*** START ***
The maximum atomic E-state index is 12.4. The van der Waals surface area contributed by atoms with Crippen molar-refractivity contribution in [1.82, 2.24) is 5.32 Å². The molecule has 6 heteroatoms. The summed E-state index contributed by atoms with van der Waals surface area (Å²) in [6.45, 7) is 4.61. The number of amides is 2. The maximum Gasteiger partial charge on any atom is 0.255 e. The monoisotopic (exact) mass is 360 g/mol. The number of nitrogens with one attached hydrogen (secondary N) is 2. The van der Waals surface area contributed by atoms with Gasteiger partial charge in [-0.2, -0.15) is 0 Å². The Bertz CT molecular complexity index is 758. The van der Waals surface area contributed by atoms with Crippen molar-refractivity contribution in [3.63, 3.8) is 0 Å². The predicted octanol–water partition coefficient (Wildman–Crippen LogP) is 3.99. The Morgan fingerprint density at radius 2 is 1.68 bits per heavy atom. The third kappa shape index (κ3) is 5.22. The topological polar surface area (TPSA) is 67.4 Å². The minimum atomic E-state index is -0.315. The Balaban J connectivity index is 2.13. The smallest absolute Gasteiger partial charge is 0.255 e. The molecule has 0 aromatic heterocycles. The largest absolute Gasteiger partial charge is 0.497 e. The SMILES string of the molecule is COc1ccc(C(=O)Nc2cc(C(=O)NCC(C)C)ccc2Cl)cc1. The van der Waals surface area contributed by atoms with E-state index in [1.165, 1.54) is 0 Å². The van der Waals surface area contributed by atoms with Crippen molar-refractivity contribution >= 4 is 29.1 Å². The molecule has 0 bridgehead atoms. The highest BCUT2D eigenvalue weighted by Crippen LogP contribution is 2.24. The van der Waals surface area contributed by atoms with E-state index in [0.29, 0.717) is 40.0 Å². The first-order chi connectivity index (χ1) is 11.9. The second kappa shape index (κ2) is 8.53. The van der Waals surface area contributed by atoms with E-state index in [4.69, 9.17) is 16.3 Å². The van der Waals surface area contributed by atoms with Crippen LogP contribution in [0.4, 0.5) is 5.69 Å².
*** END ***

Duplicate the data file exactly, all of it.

The maximum atomic E-state index is 12.4. The van der Waals surface area contributed by atoms with Crippen molar-refractivity contribution in [1.82, 2.24) is 5.32 Å². The molecule has 6 heteroatoms. The summed E-state index contributed by atoms with van der Waals surface area (Å²) in [6.45, 7) is 4.61. The number of amides is 2. The maximum Gasteiger partial charge on any atom is 0.255 e. The monoisotopic (exact) mass is 360 g/mol. The number of nitrogens with one attached hydrogen (secondary N) is 2. The van der Waals surface area contributed by atoms with Gasteiger partial charge in [-0.2, -0.15) is 0 Å². The Bertz CT molecular complexity index is 758. The van der Waals surface area contributed by atoms with Crippen molar-refractivity contribution in [3.63, 3.8) is 0 Å². The predicted octanol–water partition coefficient (Wildman–Crippen LogP) is 3.99. The Morgan fingerprint density at radius 2 is 1.68 bits per heavy atom. The third kappa shape index (κ3) is 5.22. The topological polar surface area (TPSA) is 67.4 Å². The minimum atomic E-state index is -0.315. The Balaban J connectivity index is 2.13. The smallest absolute Gasteiger partial charge is 0.255 e. The molecule has 0 aromatic heterocycles. The largest absolute Gasteiger partial charge is 0.497 e. The SMILES string of the molecule is COc1ccc(C(=O)Nc2cc(C(=O)NCC(C)C)ccc2Cl)cc1. The van der Waals surface area contributed by atoms with E-state index in [1.165, 1.54) is 0 Å². The van der Waals surface area contributed by atoms with Crippen molar-refractivity contribution >= 4 is 29.1 Å². The molecule has 0 bridgehead atoms. The highest BCUT2D eigenvalue weighted by Crippen LogP contribution is 2.24. The van der Waals surface area contributed by atoms with E-state index in [0.29, 0.717) is 40.0 Å². The first-order chi connectivity index (χ1) is 11.9. The second kappa shape index (κ2) is 8.53. The van der Waals surface area contributed by atoms with E-state index in [4.69, 9.17) is 16.3 Å². The van der Waals surface area contributed by atoms with Crippen LogP contribution in [0.4, 0.5) is 5.69 Å².